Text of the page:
The best of EcoWatch, right in your inbox. Sign up for our email newsletter!
$7 Million Invested in Clean Energy on Tribal Lands
Efficient lighting systems, solar panels and job opportunities are coming to tribal lands across the country, along with funds to support them.
The Obama Administration announced this month that it would fund nine clean energy projects on tribal lands from New York to Arizona with $7 million through the U.S. Department of Energy (DOE). The awards will help American Indian and Alaska Native tribes deploy projects the department hopes will save the communities money in the long run, while enhancing energy security and creating jobs and new businesses.
“American Indian and Alaska Native tribes host a wide range of untapped energy resources that can help build a sustainable energy future for their local communities,” U.S. Energy Secretary Ernest Moniz said in a statement. “Responsible development of these clean energy resources will help cut energy waste and fight the harmful effects of carbon pollution—strengthening energy security of Tribal nations throughout the country.”
American Indian land comprises 2 percent of the country's land, but contains 5 percent of all U.S. renewable energy resources, according to the DOE’s National Renewable Energy Laboratory.
The projects competitively selected to receive include:
- Coeur d'Alene Tribe (Plummer, Idaho): The tribe will implement energy upgrades to refrigeration systems at its Benewah Market, helping to reduce energy consumption by about 30 percent.
- Gwichyaa Zhee Gwich’in Tribal Government (Fort Yukon, Alaska): The project will complete an energy efficiency retrofit to the tribe’s main office building, including building shell upgrades and the installation of efficient lighting and a solar electric system. These efforts could help reduce fuel oil use by nearly 50 percent, representing about 2,300 gallons per year.
- Forest County Potawatomi Community (Milwaukee, Wis.): The tribe will install solar panels on eight tribal facilities, displacing between 25 to 70 percent of the total energy used by each of the buildings.
- Menominee Tribal Enterprises (Neopit, Wis.): The tribe will install a biomass-fueled combined heat and power system to power the tribe’s sawmill and lumber drying operation. The project will help cut fuel oil use by more than 80 percent each year.
- Seneca Nation of Indians (Irving, N.Y.): The tribe will install a 1.8 megawatt wind turbine near Lake Erie. The turbine is expected to generate about 50 percent of the electricity used on the entire reservation.
- Southern Ute Indian Tribe Growth Fund (Ignacio, Colo.): This project will help install an 800-kilowatt solar energy system to provide energy to multiple Southern Ute buildings. This solar system could replace nearly 40 percent of the total fuel used in these buildings.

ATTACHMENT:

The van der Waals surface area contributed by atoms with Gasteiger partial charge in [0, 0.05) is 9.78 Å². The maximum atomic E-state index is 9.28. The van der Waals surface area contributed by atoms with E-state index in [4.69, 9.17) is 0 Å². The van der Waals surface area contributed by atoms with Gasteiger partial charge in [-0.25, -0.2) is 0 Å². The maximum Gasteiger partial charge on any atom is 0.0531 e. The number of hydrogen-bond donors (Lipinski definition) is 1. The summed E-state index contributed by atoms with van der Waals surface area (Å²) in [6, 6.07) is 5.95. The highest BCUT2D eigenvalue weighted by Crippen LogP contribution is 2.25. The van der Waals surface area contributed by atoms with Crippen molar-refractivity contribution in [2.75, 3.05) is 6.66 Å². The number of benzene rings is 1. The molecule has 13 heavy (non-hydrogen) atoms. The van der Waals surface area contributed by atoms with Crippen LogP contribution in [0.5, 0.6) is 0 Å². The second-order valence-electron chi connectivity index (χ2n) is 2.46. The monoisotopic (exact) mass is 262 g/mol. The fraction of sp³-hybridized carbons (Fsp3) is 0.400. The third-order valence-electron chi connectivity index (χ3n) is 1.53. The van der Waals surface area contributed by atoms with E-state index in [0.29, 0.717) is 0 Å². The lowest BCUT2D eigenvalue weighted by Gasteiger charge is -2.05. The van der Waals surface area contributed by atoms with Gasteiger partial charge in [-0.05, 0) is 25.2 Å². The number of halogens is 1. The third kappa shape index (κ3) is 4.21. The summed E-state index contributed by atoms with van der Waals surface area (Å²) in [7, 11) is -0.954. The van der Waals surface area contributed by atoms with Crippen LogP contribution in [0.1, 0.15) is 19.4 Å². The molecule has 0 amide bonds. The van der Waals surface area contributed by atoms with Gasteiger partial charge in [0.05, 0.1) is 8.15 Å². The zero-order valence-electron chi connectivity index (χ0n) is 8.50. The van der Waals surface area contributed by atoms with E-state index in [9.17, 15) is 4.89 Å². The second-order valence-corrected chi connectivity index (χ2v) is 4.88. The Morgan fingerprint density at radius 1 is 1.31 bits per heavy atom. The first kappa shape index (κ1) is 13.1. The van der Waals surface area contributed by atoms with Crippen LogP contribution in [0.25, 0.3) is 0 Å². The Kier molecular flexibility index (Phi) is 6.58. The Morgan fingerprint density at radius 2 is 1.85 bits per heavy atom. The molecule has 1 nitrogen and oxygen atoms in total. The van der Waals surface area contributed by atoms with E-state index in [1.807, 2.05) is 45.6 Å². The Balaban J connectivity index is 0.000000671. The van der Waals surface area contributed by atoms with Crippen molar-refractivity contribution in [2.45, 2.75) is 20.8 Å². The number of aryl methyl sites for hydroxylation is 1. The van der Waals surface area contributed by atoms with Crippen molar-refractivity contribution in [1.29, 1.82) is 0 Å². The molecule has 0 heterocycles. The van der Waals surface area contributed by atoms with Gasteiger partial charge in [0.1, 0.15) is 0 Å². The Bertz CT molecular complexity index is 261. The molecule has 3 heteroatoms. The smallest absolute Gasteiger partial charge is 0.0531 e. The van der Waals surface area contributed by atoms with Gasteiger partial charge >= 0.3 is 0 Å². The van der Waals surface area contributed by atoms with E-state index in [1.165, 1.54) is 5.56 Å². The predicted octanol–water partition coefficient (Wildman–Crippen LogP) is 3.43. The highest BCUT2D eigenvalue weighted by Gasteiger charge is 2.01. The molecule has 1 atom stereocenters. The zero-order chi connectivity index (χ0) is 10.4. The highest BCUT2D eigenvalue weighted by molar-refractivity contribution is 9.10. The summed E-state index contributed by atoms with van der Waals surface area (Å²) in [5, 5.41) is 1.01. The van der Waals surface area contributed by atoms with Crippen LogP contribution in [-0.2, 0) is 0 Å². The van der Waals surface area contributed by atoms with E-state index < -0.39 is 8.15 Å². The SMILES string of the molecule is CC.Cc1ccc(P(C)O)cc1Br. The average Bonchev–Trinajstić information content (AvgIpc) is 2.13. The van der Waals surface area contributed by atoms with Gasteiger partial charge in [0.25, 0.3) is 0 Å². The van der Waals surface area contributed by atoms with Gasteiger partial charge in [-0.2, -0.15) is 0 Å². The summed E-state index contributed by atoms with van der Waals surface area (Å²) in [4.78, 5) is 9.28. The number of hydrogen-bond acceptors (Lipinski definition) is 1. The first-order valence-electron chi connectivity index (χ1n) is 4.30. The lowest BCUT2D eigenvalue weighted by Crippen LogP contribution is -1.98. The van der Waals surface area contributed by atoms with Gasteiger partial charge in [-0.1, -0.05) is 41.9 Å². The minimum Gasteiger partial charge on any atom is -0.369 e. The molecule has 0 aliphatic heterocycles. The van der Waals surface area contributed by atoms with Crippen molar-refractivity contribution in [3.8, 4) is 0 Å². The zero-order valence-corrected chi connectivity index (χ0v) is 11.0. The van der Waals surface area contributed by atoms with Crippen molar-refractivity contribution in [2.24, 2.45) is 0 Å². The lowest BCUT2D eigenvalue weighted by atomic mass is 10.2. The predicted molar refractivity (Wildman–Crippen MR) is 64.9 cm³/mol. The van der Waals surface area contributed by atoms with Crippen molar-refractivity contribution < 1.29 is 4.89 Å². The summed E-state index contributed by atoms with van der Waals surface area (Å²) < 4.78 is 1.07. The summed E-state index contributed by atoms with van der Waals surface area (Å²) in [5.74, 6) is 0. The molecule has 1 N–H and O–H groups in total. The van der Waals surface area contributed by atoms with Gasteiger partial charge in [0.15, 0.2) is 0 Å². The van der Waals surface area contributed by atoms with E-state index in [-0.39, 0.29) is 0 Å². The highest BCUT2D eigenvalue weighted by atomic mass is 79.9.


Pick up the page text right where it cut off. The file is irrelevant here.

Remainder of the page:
- Tonto Apache Tribe (Payson, Ariz.): The tribe will install solar arrays on three of the tribe’s buildings that consume the most energy, which would help meet more than 60 percent of the buildings’ total electricity needs.
- White Earth Reservation Tribal Council (White Earth, Minn.): This project will replace more than 60 percent of the fuel oil and propane currently used to heat the facility with the installation of a woody biomass-fueled boiler.
- Winnebago Tribe of Nebraska (Winnebago, Neb.): The tribe will install a solar energy system to help power the Winnebago police and fire building, providing about 30 percent of the building’s energy use. The solar system will also serve as an emergency backup power generator.
The DOE’s Tribal Energy Program has invested nearly $42 million in 175 tribal clean energy projects since 2002. In collaboration with the DOE’s Office of Indian Energy Policy and Programs, the Tribal Energy Program provides financial and technical assistance to tribes for the evaluation and development of renewable energy resources, implementation of energy efficiency initiatives and education and training.
Visit EcoWatch’s RENEWABLES page for more related news on this topic.
EcoWatch Daily Newsletter
The mounting climate emergency may spur the next global financial crisis and the world's central banks are woefully ill equipped to handle the consequences, according to a new book-length report by the Bank for International Settlements (BIS), as S&P Global reported. Located in Basel, Switzerland, the BIS is an umbrella organization for the world's central banks.
Richard Hamilton Smith / Corbis NX / Getty Images
By Susan Cosier
Come February in Wisconsin, almost everything will be covered in ice and snow. In little shanties on frozen Lake Winnebago, a 30-by-13-mile lake in the eastern part of the state, fishers will keep watch over rectangular holes cut into the ice with a chainsaw. When they spot a fin passing below, they'll jab their spears down deep. The lucky ones will earn themselves a lake sturgeon, a species that has prowled the earth's waters for more than 150 million years.
Grecia Elenes grew up in Fresno, California. She says some parts of the city have been neglected for decades. When she moved back after college she realized nothing has changed.
Three U.S. firefighters gave their lives battling Australia's historic wildfires Thursday when their airborne water tanker crashed.